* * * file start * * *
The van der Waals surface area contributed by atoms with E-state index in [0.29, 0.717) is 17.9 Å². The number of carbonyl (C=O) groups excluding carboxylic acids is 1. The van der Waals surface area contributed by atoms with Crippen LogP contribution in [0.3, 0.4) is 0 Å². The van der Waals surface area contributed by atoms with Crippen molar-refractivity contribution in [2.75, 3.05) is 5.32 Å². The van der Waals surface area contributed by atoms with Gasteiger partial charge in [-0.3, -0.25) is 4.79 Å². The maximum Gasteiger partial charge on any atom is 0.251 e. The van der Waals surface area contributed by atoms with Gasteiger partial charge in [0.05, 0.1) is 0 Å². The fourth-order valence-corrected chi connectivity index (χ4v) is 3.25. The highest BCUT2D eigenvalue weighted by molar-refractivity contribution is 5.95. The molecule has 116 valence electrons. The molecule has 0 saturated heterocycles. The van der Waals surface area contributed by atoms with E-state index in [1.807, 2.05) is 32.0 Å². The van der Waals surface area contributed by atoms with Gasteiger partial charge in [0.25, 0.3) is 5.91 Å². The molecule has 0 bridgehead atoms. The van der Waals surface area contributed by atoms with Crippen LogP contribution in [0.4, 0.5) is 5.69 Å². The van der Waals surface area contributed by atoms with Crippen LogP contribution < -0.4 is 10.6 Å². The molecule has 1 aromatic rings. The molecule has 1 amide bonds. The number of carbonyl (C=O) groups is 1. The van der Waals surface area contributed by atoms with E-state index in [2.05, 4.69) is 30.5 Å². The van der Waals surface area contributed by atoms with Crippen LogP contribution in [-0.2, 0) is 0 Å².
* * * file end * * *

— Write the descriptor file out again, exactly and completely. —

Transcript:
The van der Waals surface area contributed by atoms with E-state index in [0.29, 0.717) is 17.9 Å². The number of carbonyl (C=O) groups excluding carboxylic acids is 1. The van der Waals surface area contributed by atoms with Crippen LogP contribution in [0.3, 0.4) is 0 Å². The van der Waals surface area contributed by atoms with Crippen molar-refractivity contribution in [2.75, 3.05) is 5.32 Å². The van der Waals surface area contributed by atoms with Gasteiger partial charge in [-0.3, -0.25) is 4.79 Å². The maximum Gasteiger partial charge on any atom is 0.251 e. The van der Waals surface area contributed by atoms with Gasteiger partial charge in [0.05, 0.1) is 0 Å². The fourth-order valence-corrected chi connectivity index (χ4v) is 3.25. The highest BCUT2D eigenvalue weighted by molar-refractivity contribution is 5.95. The molecule has 116 valence electrons. The molecule has 0 saturated heterocycles. The van der Waals surface area contributed by atoms with E-state index in [1.807, 2.05) is 32.0 Å². The van der Waals surface area contributed by atoms with Gasteiger partial charge in [0.25, 0.3) is 5.91 Å². The molecule has 0 bridgehead atoms. The van der Waals surface area contributed by atoms with Crippen LogP contribution in [0.4, 0.5) is 5.69 Å². The van der Waals surface area contributed by atoms with Crippen LogP contribution < -0.4 is 10.6 Å². The molecule has 1 aromatic rings. The molecule has 1 amide bonds. The number of carbonyl (C=O) groups is 1. The van der Waals surface area contributed by atoms with E-state index in [2.05, 4.69) is 30.5 Å². The van der Waals surface area contributed by atoms with Crippen LogP contribution in [-0.2, 0) is 0 Å².